Wednesday, July 3, 2019

Most Inspiring Female Athlete: Venus Williams

They say you can't be what you can't see. Another way of saying this might be "you can be what you can see." The first round of the 2019 Wimbledon tennis tournament revealed this truth and and much more as the 15-year-old Cori "Coco" Gauff beat Venus Williams in straight sets.
Gauff's victory makes her the youngest player to win a match at Wimbledon since 1991. Williams is the oldest female in the tourney; she will stay at the All-England Lawn Tennis Club to watch her sister Serena play singles and mixed doubles with Andy Murray. I was disappointed that Venus and Serena, who have won 14 doubles titles together will not play in the women's division. 

Venus, a five-time Wimbledon champion won four Grand Slam titles, including two at Wimbledon before Gauff was born. 

Gauff said "I wouldn't be here if it weren't for her. She is so inspiring and I've always wanted to tell her that." Her chance came when they shook hands at the net after the match.  From the look on each of their faces, it's safe to say that feeling might be mutual.

If a female tennis player is to serve as a young athlete's inspiration, I'm not sure I can make a stronger argument for anyone in today's game other than Venus Williams. Teaching about her life in my Ethics, Morality and Justice course through the Nine for IX video "Venus Vs." and the resources available through ESPN W this year was a true highlight. My students, both male and female felt the same way. Here is one student's impressive summary of what he learned:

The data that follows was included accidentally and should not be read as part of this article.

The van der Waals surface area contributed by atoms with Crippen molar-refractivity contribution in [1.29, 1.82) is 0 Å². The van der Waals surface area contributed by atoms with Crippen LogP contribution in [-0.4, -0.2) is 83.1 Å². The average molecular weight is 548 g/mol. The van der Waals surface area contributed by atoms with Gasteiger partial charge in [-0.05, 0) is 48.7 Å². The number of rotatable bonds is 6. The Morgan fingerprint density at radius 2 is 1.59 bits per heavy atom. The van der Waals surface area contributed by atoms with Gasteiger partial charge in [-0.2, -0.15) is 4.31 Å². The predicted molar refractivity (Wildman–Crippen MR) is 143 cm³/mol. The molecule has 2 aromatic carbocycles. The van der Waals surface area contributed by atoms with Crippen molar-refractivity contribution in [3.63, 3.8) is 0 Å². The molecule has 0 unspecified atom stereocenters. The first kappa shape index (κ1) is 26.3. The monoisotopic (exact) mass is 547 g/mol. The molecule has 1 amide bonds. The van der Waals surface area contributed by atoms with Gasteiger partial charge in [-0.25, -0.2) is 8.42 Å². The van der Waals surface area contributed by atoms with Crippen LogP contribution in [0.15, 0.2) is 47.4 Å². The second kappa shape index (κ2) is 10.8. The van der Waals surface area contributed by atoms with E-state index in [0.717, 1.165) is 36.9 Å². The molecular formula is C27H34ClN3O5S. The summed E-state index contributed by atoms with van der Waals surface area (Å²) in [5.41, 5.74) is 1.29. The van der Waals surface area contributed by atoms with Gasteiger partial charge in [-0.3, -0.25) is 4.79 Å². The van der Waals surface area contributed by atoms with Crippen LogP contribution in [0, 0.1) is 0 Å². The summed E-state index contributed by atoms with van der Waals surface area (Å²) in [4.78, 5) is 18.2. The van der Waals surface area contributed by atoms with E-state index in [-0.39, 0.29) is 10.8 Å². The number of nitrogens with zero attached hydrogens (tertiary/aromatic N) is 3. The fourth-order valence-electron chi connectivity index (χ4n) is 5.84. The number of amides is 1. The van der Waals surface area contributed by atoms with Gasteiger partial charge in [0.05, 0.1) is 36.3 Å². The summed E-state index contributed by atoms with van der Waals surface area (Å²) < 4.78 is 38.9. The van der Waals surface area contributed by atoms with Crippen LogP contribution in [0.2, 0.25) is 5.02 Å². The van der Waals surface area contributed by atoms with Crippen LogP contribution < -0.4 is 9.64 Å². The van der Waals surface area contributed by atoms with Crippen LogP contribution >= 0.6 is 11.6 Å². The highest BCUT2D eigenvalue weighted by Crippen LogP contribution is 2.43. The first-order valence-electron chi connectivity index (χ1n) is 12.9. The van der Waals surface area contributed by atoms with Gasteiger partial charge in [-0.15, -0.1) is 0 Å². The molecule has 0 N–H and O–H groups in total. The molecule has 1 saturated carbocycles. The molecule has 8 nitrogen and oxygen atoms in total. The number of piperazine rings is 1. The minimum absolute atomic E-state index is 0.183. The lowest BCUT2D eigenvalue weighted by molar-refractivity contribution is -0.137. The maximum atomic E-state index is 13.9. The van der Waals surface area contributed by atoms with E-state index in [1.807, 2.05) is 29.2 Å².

Throughout the late 1990’s and early 2000’s, Venus Williams and her sister Serena were among the most popular and dominant female tennis players in the world. Both won major tournaments, braced magazine covers, and received massive endorsement deals from companies such as Gatorade and Nike. However, Venus Williams’s biggest achievement did not come on the grounds of Wimbledon or the US Open. Instead, Venus’s biggest victory came in her battle against the wage gap, as Venus, along with help from the WTA and other female players, finally gained equal pay for the 2007 Wimbledon tournament.